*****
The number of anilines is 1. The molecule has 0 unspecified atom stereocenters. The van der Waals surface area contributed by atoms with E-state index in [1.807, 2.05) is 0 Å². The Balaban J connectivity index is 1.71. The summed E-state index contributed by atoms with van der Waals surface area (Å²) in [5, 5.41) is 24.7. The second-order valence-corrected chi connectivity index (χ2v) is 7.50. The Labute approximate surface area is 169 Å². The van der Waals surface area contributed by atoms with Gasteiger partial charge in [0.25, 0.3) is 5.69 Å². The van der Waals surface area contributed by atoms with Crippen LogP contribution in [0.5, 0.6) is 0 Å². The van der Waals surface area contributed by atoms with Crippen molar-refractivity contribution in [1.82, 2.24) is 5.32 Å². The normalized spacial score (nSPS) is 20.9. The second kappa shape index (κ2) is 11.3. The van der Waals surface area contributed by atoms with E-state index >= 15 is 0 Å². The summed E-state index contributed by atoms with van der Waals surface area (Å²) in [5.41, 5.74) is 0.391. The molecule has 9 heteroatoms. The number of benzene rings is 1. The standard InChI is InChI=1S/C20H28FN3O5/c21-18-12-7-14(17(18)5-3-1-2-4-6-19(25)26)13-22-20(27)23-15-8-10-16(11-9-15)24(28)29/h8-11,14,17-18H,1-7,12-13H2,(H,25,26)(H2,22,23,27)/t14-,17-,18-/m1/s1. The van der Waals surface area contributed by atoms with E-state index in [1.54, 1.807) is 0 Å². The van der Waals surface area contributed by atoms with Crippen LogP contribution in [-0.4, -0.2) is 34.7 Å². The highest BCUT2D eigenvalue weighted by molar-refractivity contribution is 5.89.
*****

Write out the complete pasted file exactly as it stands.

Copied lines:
The number of anilines is 1. The molecule has 0 unspecified atom stereocenters. The van der Waals surface area contributed by atoms with E-state index in [1.807, 2.05) is 0 Å². The Balaban J connectivity index is 1.71. The summed E-state index contributed by atoms with van der Waals surface area (Å²) in [5, 5.41) is 24.7. The second-order valence-corrected chi connectivity index (χ2v) is 7.50. The Labute approximate surface area is 169 Å². The van der Waals surface area contributed by atoms with Gasteiger partial charge in [0.25, 0.3) is 5.69 Å². The van der Waals surface area contributed by atoms with Crippen LogP contribution in [0.5, 0.6) is 0 Å². The van der Waals surface area contributed by atoms with Crippen molar-refractivity contribution in [1.82, 2.24) is 5.32 Å². The normalized spacial score (nSPS) is 20.9. The second kappa shape index (κ2) is 11.3. The van der Waals surface area contributed by atoms with E-state index >= 15 is 0 Å². The summed E-state index contributed by atoms with van der Waals surface area (Å²) in [5.41, 5.74) is 0.391. The molecule has 9 heteroatoms. The number of benzene rings is 1. The standard InChI is InChI=1S/C20H28FN3O5/c21-18-12-7-14(17(18)5-3-1-2-4-6-19(25)26)13-22-20(27)23-15-8-10-16(11-9-15)24(28)29/h8-11,14,17-18H,1-7,12-13H2,(H,25,26)(H2,22,23,27)/t14-,17-,18-/m1/s1. The van der Waals surface area contributed by atoms with E-state index in [1.54, 1.807) is 0 Å². The van der Waals surface area contributed by atoms with Crippen LogP contribution in [-0.4, -0.2) is 34.7 Å². The highest BCUT2D eigenvalue weighted by molar-refractivity contribution is 5.89.